Instead, Queenie is weighted with foolish dialogue that consists of the “I believe in Jesus” variety declarations – and thus robbing Henson of the opportunities as an actor, to dig deep and show the full range of her talents. Never is there any examination of what she might have felt adopting Benjamin – it’s assumed to be natural. And why wouldn’t we assume such an adoption to be normalized? Through much of American history, Black mothers for white children has been a familiar trope. In fact, Black womyn did much of the raising of white children (as many Black, Asian, and Latina womyn continue to do today.) particularly in the South. But what exactly would possess a Black woman in New Orleans (where the movie has been moved, from Baltimore where Fitzgerald originally set the story), near the nadir of white aggression on Black Americans, to take in and raise a white child? Historically, how would that work out? I think the implied answer, is that it’s only possible when that white child is seen as different ; when that child is seen as deformed or unnatural – then the child can be handed over to a Black mother. To the film’s credit, the issue of disability and “how people are made,” is dealt with upfront. We are told Benjamin is “unusual,” quickly corrected from making him deformed as the film progresses.
The fantasy of the Black mother, seems a particularly white American fantasy. Contrast this, with Colson Whitehead’s recently released book, Apex Hides the Hurt, in which a speechless white child stumbles into a Black camp settlement, immediately beginning an uproar of panic and fear. All of the Black people are terrified, no one immediately wants to take in the child, without a detailed conversation about all of the consequences. Because as history has shown, Black folks are well aware of the consequences of being misunderstood by white folks, when the power of racism and the violence it can incite exists. It’s so clear for the character’s in Whitehead’s novel, that they develop a plan to address the issue – and it doesn’t include keeping the orphan.
The image we are presented of Queenie is an old image – a reincarnation of the self-effacing, solely intuiting Black mammy, who doesn’t consider consequences when protecting white people – particularly white children. It’s the fantasy that Black people, particularly Black womyn, long to and delight in, taking care of white America. And it’s a timely representation, at a historic moment, in which many people are quite unsettled by having a Black president, and are wondering: will he take care of us? Don’t worry, like the man said, he “will be your President too.”
Even Ann Hornaday’s well written review of “Benjamin Button,” calls out the film for being less interesting than it could have been. Yet Hornaday, does not address the embedded depictions of race in her mainstream review. In fact, she mentions nothing about racism in her review, even though it figures prominently in her “Basest Instincts” article. A slightly amiss omission, that I think would have made her initial review of the movie, and her subsequent admission of connection to and awareness of U.S. racism, even more compelling. Personally, Roth and Fincher are responsible for not using the extraordinary resources they had (sparkling and exceptionally talented cast, technological breakthroughs, great story to base the screenplay on) to their best advantage.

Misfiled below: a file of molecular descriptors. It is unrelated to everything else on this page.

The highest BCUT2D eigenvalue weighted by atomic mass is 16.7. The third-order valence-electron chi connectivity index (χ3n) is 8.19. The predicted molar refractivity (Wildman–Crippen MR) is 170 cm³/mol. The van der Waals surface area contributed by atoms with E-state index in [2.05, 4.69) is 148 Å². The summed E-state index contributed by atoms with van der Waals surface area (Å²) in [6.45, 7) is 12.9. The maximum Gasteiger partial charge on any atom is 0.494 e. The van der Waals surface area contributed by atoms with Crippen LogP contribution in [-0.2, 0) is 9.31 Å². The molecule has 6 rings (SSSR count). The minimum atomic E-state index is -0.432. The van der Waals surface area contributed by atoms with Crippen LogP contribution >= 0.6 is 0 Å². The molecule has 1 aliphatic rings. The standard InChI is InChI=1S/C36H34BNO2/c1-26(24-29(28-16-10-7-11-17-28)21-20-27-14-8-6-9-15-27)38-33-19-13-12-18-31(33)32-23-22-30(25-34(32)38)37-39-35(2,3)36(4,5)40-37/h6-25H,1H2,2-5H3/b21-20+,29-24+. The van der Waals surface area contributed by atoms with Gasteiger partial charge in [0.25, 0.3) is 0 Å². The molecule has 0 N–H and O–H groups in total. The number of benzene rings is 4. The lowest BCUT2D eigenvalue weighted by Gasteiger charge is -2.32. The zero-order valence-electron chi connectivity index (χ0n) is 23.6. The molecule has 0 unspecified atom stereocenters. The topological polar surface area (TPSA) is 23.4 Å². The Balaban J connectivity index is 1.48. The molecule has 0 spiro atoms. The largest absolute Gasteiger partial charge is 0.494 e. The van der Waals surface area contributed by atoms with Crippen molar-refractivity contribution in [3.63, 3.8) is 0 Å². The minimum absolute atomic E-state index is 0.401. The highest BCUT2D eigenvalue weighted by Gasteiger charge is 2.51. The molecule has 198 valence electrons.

Now all this said, there were two moments in the film, that I thought were touching – had they been expounded upon, the film would have been more meaningful. When Benjamin, sleeping below Queenie, reaches up and grasps her hand. The image of him authentically seeking comfort from Queenie, openly showing his vulnerability and need for connection is touching – and in a landscape in which white America often asks for Black Americans to proffer comfort (often while white America is engaged in some form of abuse of people of color) these moment of clear vulnerability and need, makes bare what most people of color know: that white America needs and desires us, particularly in the role of comforter. And that ultimately, all of us need comfort. Second, is when Benjamin enjoys a moment with his stepfather in the kitchen, as his stepfather recites Shakespeare. The actor who plays the part, does so superbly, particularly in this scene – and the moment between the two characters seems genuine. It also serves as a contrast to the image of Mammy and Lothario (which Ota Benga’s celluloid representation is revamped into).
Part of me wonders if Roth supposed that Americans viewing the film would have a greater understanding of American history, and thus be able to decipher the nuances and references he dispersed throughout the film: to the multiracial family that lost a son (who must have been passing or in an all-Black unit,because the armed forces were not yet integrated in WWI), that led to the creation of the clock that is tied to Benjamin’s “unusual circumstances;” to the bow to Ota Benga whose film incarnation has a far more romantic ending (and philisophical perspective on being locked in a cage), than Benga, who killed himself, had in real life; to setting the film in New Orleans, and then showing through flashbacks that race and class were always intertwined; to the bohemian Beat generation in New York and Paris; to Hurricane Katrina. I’d like to say that Roth and Fincher made a highly intelligent film, with nuances that Americans may just happen to miss…
I’d really like to say that.
Additional review about about race in “Button”: